This Ugandan Midwife Believes Every Baby Can Be Someone Important
"I always imagine that the babies might become someone important in life, or do something great."
By: Joy Marini, MS, PA-C, and Winnie Mwebesa, MD.
Hours away from bustling Kampala, in a rural district of central Uganda, the sound of a hungry newborn crying echoes through the halls of Nakaseke Hospital. As we enter the hospital’s maternity ward, we see an exhausted but happy midwife, Sister Eva Nangalo.
The night before we arrived, a medical team at the hospital believed that Joseph* would not survive the birth. But Nangalo stood firm against their opinion. And she was right. She had used all of her skills to save this tiny newborn baby.
“I think I was born to be a midwife,” says Nangalo, 37.
We weren’t expecting to find a tireless champion for moms and babies in this countryside community hospital miles away from the capital, where they had not had running water or electricity for two days.
Malawian mother and newborn, after birth, in a health facility implementing Save the Children’s Helping Babies Breathe program funded by Johnson & Johnson.
Added Nangalo, “I feel part of the solution. When women are in labor, you will find them crying in pain. A government hospital like ours attends to women from all backgrounds — some are very poor, but that does not put me off. I come to their rescue. A woman who is in pain needs love. She needs to be comforted and shown that someone cares. That is what I do for them.”
Nangalo’s journey into midwifery was not an easy one. Against the wishes of her father, she entered midwifery school and learned that of the 103 new entrants, she was the only one who did not have an advanced level of secondary schooling. But what she lacked in qualifications, Nangalo made up for in passion and hard work.
This passion led her to grow her midwifery skills through Helping Babies Breathe (HBB), a training program administered by Save the Children in partnership with Johnson & Johnson. Helping Babies Breathe is helping to significantly improve outcomes among newborns in Malawi and Uganda. During 2016, in Malawi, the project was implemented in six districts (Dedza, Mulanje, Mzimba North, Mzimba South, Neno and Ntchisi) with four districts focusing on intensive quality improvement activities across eight high volume health facilities. During 2016, a total of 77,377 babies were born alive in project-supported facilities. The number of babies asphyxiated in 2016 was 4,706, with 81.1 percent (3,816) of those babies being successfully resuscitated.
In Uganda, the project was implemented in three districts (Kampala, Mukono and Wakiso) across 32 high volume health facilities that reach vulnerable populations, including the urban poor. Across the 32 health facilities with a trained provider, 97 percent of babies born not breathing were successfully resuscitated. The number of babies resuscitated in 2016 was 2,003, with 96.5 percent (1,933) of those babies being successfully resuscitated.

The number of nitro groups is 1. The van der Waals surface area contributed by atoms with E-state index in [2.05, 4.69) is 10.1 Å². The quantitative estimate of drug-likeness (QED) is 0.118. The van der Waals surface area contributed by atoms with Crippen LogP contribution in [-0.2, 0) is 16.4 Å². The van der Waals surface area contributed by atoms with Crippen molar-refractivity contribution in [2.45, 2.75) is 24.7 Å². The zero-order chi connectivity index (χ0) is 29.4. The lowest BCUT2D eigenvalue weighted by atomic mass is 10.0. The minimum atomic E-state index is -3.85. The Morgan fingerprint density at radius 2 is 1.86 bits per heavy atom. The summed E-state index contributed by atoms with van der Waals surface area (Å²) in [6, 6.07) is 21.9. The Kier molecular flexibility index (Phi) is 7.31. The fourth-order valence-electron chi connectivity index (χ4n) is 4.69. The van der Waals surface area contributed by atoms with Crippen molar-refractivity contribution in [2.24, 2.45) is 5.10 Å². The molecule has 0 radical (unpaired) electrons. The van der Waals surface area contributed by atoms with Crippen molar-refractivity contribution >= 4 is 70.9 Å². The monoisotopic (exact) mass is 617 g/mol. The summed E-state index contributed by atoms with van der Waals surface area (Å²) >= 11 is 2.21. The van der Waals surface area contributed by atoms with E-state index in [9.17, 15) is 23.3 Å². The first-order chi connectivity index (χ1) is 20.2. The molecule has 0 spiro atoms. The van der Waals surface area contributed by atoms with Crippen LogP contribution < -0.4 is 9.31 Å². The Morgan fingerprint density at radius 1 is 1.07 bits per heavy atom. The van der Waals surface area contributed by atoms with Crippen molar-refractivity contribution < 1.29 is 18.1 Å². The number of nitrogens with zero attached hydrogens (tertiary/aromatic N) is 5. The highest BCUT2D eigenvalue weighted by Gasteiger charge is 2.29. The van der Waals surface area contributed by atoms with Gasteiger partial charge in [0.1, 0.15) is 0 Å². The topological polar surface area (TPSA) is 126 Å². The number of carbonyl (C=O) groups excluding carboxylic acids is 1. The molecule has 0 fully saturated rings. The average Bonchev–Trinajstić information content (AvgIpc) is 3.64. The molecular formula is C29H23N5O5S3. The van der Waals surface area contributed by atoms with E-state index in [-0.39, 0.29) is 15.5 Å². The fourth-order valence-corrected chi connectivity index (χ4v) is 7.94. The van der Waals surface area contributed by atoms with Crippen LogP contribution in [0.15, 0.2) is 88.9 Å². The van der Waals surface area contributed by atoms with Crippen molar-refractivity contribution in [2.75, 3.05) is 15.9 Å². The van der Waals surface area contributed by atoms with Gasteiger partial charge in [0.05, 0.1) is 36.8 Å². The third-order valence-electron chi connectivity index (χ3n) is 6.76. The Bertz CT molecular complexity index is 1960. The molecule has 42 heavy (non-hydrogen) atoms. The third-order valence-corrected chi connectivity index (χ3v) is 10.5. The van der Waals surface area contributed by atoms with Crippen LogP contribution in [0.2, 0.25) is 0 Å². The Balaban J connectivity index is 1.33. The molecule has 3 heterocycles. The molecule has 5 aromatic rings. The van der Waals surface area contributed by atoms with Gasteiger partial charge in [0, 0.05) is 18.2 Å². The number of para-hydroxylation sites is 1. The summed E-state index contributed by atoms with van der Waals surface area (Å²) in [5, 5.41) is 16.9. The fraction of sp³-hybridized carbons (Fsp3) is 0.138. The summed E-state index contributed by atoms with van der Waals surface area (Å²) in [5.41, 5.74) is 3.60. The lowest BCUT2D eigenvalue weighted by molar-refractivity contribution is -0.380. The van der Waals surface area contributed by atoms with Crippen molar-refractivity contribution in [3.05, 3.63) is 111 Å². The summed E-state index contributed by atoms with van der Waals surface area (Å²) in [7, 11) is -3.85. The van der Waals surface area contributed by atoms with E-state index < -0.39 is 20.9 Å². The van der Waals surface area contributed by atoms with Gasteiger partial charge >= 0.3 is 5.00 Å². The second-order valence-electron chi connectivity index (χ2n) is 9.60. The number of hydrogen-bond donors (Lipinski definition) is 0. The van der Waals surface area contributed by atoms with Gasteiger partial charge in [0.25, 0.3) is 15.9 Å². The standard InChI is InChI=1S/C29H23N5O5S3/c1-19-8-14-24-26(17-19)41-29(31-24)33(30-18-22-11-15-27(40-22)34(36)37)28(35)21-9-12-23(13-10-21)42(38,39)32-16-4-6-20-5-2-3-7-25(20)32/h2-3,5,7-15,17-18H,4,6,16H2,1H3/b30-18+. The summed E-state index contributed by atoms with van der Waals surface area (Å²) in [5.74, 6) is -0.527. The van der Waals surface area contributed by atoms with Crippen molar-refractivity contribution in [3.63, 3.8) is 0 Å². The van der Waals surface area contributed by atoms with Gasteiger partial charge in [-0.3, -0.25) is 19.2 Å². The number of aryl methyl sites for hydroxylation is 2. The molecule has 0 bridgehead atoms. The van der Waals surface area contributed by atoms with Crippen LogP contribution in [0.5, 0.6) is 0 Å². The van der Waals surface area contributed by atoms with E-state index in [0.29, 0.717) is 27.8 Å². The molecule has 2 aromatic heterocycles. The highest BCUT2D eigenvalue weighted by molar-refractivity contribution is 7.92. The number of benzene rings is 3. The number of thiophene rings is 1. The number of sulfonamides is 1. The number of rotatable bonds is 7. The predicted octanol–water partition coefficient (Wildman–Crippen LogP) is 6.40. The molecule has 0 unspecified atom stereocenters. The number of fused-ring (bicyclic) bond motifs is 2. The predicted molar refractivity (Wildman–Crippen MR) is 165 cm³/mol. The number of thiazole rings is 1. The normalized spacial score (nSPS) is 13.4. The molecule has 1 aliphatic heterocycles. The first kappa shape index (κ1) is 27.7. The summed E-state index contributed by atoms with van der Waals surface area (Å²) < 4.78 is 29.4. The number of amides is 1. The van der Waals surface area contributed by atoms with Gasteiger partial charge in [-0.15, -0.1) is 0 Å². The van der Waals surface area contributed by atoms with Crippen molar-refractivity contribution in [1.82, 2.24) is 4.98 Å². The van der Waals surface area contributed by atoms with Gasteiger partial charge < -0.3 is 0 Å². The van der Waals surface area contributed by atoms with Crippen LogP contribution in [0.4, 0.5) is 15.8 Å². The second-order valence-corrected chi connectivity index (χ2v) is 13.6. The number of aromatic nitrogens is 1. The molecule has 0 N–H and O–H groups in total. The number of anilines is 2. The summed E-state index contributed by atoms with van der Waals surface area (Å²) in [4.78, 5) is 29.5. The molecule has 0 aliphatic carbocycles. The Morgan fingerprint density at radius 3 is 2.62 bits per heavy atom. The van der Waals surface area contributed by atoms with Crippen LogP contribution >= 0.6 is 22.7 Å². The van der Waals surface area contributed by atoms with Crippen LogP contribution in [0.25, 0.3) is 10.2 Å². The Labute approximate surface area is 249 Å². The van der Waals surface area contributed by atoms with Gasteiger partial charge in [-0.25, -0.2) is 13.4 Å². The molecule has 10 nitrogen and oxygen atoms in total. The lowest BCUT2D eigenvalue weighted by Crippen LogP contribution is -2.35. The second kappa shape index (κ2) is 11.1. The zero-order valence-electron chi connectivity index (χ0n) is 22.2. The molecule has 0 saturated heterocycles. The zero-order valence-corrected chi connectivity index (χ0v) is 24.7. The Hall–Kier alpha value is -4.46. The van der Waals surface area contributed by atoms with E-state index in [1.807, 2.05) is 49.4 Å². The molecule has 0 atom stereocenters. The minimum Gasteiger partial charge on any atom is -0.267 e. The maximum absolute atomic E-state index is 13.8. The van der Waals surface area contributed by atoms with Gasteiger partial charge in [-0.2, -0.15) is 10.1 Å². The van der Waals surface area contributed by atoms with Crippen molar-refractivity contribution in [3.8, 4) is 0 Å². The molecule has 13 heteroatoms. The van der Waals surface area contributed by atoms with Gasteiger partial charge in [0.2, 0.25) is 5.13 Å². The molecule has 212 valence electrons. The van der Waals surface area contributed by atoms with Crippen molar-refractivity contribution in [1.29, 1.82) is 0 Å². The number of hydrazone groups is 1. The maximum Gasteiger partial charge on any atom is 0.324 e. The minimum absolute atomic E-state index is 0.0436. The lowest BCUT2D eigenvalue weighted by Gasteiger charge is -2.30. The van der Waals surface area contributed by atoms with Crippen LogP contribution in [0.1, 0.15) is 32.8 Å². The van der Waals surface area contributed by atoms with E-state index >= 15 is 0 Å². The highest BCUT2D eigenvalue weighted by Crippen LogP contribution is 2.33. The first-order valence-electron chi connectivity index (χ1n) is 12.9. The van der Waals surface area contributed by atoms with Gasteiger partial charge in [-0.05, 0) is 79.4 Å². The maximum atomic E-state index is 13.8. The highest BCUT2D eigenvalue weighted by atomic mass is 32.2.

“I reflected on what I was learning in the HBB training and compared it to the care I provided to babies previously,” explains Nangalo. With sadness, she says she realized during the training that she and her colleagues must have considered some babies to be stillborn right after birth, not realizing those babies could be supported to start breathing.
She adds, “It breaks my heart to see a baby or a mother die. I always imagine that the babies might become someone important in life, or do something really great. So why shouldn’t we give them a chance?”
Nangalo is now part of the global midwifery advocacy strategy group that is advocating for midwifery voices to be recognized around the world.
You can take action to urge Ugandan leaders to prioritize matnernal and child health. Download the Global Citizen app now and start taking action.
*Name changed to protect the identity of the child.
A new mother wraps her two-day-old preterm baby boy onto her bare skin to keep him warm at a hospital in Uganda. Save the Children trains hospital staff to promote the technique known as "Kangaroo Mother Care" (KMC) to encourage the survival of prematurely born babies. The prolonged skin-to-skin contact helps the youngest and most vulnerable babies by promoting breastfeeding and reducing infection—all the while providing a great bonding opportunity for mom and baby.
Not shown in the photo is the baby’s twin sister, who was in an incubator at the time of this photograph. The twins were born six weeks premature. The mother heard about KMC during her antenatal care sessions and said that she will be an advocate for KMC with her family and friends, as she knows that it will help her babies achieve normal brain growth and allow them time to develop a special bond.
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